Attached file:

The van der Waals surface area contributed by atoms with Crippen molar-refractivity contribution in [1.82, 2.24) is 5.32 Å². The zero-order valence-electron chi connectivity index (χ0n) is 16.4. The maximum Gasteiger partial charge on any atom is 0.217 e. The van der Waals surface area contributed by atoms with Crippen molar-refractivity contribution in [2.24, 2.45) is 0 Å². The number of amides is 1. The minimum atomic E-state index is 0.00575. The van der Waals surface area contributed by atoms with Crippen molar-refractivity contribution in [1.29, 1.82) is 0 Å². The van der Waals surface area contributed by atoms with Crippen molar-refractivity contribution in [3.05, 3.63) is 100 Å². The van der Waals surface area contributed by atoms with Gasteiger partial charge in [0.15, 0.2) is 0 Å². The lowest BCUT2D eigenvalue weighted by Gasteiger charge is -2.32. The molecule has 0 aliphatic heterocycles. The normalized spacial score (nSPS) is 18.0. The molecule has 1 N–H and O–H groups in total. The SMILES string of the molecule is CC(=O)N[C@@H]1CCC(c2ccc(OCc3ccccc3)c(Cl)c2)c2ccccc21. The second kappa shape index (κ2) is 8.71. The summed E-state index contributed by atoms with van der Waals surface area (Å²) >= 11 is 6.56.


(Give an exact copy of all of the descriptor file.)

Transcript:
The van der Waals surface area contributed by atoms with Crippen molar-refractivity contribution in [1.82, 2.24) is 5.32 Å². The zero-order valence-electron chi connectivity index (χ0n) is 16.4. The maximum Gasteiger partial charge on any atom is 0.217 e. The van der Waals surface area contributed by atoms with Crippen molar-refractivity contribution in [2.24, 2.45) is 0 Å². The number of amides is 1. The minimum atomic E-state index is 0.00575. The van der Waals surface area contributed by atoms with Crippen molar-refractivity contribution in [1.29, 1.82) is 0 Å². The van der Waals surface area contributed by atoms with Crippen molar-refractivity contribution in [3.05, 3.63) is 100 Å². The van der Waals surface area contributed by atoms with Gasteiger partial charge in [0.15, 0.2) is 0 Å². The lowest BCUT2D eigenvalue weighted by Gasteiger charge is -2.32. The molecule has 0 aliphatic heterocycles. The normalized spacial score (nSPS) is 18.0. The molecule has 1 N–H and O–H groups in total. The SMILES string of the molecule is CC(=O)N[C@@H]1CCC(c2ccc(OCc3ccccc3)c(Cl)c2)c2ccccc21. The second kappa shape index (κ2) is 8.71. The summed E-state index contributed by atoms with van der Waals surface area (Å²) >= 11 is 6.56.